It was just ten years ago that we began to use isoflurophate (DFP; Floropryl) in strabismus cases. We are indebted to S. V. Abraham1,2 for giving us the courage to try this drug after we had been dissatisfied with pilocarpine. After experimenting with various dilutions, we settled on 0.025% as the most practical (that was the weakest dilution that the manufacturer considered stable enough to put on the market in ointment form), and when we found a druggist who would make the dilution properly with an-hydrous peanut oil, we began to get uniform results.
Goodwin Breinin3 has demonstrated in the laboratory how the drug acts—it produces a facilitation of accommodation rather than an actual peripheral stimulation, as was originally thought. This confirmed what we had suspected clinically and explained why it has been rare for the drug to cause blurring of distant vision in low hyperopia or in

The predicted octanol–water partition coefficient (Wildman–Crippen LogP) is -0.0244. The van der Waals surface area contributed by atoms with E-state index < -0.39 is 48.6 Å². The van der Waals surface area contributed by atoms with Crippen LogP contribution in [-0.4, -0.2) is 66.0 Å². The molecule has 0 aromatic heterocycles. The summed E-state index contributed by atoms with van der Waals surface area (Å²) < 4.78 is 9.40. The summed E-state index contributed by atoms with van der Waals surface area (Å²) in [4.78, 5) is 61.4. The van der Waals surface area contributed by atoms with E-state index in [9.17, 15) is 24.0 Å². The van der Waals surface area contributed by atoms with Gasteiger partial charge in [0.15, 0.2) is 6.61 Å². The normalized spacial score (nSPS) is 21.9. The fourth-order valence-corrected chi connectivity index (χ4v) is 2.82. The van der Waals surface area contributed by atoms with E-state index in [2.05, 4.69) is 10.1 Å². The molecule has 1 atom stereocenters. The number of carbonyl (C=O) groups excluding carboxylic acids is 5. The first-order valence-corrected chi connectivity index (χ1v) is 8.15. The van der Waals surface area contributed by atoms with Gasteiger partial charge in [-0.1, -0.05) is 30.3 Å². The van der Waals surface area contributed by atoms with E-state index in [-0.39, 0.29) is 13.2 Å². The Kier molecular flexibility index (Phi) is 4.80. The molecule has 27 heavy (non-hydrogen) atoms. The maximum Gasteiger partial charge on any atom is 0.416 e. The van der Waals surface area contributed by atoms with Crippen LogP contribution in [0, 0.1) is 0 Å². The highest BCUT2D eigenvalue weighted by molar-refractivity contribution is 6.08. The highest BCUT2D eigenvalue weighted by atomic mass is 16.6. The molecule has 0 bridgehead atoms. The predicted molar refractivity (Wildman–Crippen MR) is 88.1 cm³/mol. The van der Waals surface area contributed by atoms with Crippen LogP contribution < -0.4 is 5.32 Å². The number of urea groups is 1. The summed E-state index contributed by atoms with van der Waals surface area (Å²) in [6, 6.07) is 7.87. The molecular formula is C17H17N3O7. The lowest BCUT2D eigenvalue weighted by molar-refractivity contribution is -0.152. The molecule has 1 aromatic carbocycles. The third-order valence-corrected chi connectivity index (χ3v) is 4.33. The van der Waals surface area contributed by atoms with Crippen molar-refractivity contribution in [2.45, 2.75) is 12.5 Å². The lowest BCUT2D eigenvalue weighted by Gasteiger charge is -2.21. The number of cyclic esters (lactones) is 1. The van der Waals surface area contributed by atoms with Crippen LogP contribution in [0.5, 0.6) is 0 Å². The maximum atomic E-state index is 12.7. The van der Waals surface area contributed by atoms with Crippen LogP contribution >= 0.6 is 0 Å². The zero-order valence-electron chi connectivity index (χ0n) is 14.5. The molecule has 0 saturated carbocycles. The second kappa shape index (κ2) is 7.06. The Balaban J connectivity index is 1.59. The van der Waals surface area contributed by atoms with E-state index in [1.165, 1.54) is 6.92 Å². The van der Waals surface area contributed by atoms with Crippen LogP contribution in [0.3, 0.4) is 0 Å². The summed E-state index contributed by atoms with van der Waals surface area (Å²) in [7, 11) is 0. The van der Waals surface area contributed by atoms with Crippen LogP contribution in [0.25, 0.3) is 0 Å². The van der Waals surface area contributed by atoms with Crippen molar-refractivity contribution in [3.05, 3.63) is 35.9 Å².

WHEELER MC. Isoflurophate (DFP) in the Handling of Esotropia. Arch Ophthalmol. 1964;71(3):298–302. doi:10.1001/archopht.1964.00970010314003
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